Tuesday, February 25, 2014

Review of The Big Time by Fritz Leiber

In his classically styled epic fantasy novel The Worm Ouroboros, E.R. Eddison plucked a man from our Earth and deposited him on a Mercury where the kingdoms of Witches and the Demons were preparing for war.  The war occurred, but like the titular creature, the end of the novel features a reversion to the beginning, the conflict starting anew.  Utilizing a similar idea (the recursive nature of man’s conflicts) but framing it in wholly different form, Fritz Leiber’s 1958 The Big Time sets its story against the backdrop of real history, incorporates future history, and proceeds to comment in theatrical fashion upon human behavior.  The language and word play brilliant, the short novel (in fact a novella) is a timeless gem of science fiction and worth a read for anyone interested in the literary side of the genre.

The Big Time is told by an Entertainer named Greta Forzane.  Residing in the Place, an R&R/infirmary located outside of time where Spiders fighting in the great Change War come to relax, Greta is responsible for helping soldiers recuperate while they take a break from their eternal fight against the Snakes.  The soldiers drawn from all eras and cultures, in the opening pages three come in from the Void needing a break from the action: a Roman legionnaire named Mark, a Nazi SS named Erich, and a 17 th century British jack-of-all trades named Bruce.  After a brief fight in which one injures another, they eventually settle down and begin to discuss the war at large, how the Snakes are altering history to affect the future, and the miserable state of the Spiders’ defense.  But soon enough three additional soldiers come in from the fighting, and carried with them is a locked box. The content a ticking atomic bomb, the Change War gets forgotten as those in the Place try to find a way to defuse or dispose of the deadly object.

The underlying premise of The Big Time is the Change War, and indeed it is worth the capitalization.  Fought in the past, present, and future for a victory that may or may not come billions of years in the future, Leiber sums up one major aspect of humanity in a single, succinct science fiction conceit.  Possessing a cyclical rather than a linear view of history, Leiber is cynical towards the idea of human evolution in utopian proportions, thus rendering the novel in dialogue with many of Leiber’s more linear-minded Silver Age contemporaries.  Given the atomic weapon is the major crux of the novel, Leiber’s view of its potential value and use for mankind would seem concerned to say the least.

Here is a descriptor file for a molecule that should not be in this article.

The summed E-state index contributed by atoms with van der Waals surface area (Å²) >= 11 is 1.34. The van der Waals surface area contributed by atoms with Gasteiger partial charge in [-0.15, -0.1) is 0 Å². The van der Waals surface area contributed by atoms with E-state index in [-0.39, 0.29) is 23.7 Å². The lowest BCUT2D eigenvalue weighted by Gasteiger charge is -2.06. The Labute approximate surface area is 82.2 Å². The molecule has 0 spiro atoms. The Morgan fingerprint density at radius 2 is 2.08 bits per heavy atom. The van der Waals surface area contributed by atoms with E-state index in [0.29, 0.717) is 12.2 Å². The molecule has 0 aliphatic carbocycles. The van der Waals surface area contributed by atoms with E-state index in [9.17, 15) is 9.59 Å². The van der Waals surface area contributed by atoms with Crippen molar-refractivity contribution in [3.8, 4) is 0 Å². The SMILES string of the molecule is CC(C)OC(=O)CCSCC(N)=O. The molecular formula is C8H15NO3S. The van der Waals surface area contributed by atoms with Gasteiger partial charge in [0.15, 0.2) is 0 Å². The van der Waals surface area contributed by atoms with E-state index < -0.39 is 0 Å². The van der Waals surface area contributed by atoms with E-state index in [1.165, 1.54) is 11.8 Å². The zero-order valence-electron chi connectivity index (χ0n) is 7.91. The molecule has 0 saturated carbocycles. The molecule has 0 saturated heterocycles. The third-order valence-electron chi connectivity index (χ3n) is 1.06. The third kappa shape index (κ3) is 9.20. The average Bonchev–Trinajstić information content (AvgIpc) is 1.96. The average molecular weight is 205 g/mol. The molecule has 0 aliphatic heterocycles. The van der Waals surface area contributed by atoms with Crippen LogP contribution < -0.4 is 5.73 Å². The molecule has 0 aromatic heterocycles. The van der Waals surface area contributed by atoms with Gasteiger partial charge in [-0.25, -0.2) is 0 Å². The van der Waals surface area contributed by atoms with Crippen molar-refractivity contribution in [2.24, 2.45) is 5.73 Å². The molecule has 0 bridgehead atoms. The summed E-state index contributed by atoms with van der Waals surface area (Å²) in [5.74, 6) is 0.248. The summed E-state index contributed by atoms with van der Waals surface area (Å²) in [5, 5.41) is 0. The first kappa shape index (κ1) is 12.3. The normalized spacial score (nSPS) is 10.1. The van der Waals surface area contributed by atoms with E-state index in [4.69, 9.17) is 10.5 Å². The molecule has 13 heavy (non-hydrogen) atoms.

Bits of German, Russian, and Latin peppering what is already colorful dialogue, Leiber showed his erudition penning The Big Time.  Shakespearian English likewise mixed with modern slang, the author also showed his literary background.  The story premise already incorporating the most disparate elements of existence and language, what would perhaps be jarring in another setting flows in this story of human in the context of eternity, every period and culture at his disposal. 

Leiber having spent some of his career in theater, its no accident the structure of the novel imitates a play.  Easily able to be staged, the majority of he action is set in the single-roomed Place, and with a flashback and -forward here and there, content overwhelmingly consists of dialogue.  Nailing this idea home is the representative rather than realistic presentation of character.  A strong Waiting for Godot undercurrent to the story, Leiber uses his people as symbols of the idea at large and the manner in which it permeates time.

In the end, The Big Time is a dynamic piece of science fiction which uses the motifs of the genre and the mode of theater to comment upon society past, present, and future.  The novel seemingly published as a reaction to the Golden Era of America and the Silver Age of science fiction, there is an undercurrent of cynicism.  Heavily disguised by word play, humor, and immediate concerns of the small group of people suddenly confronted by an atomic bomb on their doorstep, the story in fact extends far beyond, making the novel good commentary as much as good story.


  1. I think Leiber's The Big Time lays the crown for the most underrated (and off the wall weird! especially for the 50s!) of the Hugo winners for best novel.

    1. I just had a look through the Hugo winners and, you're right; there is nothing as surreal on the list. Such a different work than what paid Leiber's bills (i.e. the Fafhrd and the Gray Mouser stories), it was great to see Gary Wolfe choose The Big Time as one of the Library of America's nine great sci-fi novels of the 50s.

      At the current rate the Hugo is racking up mediocre genre as "best of the year", it will be a long time before any such surreal/literary work is awarded again. Good catch!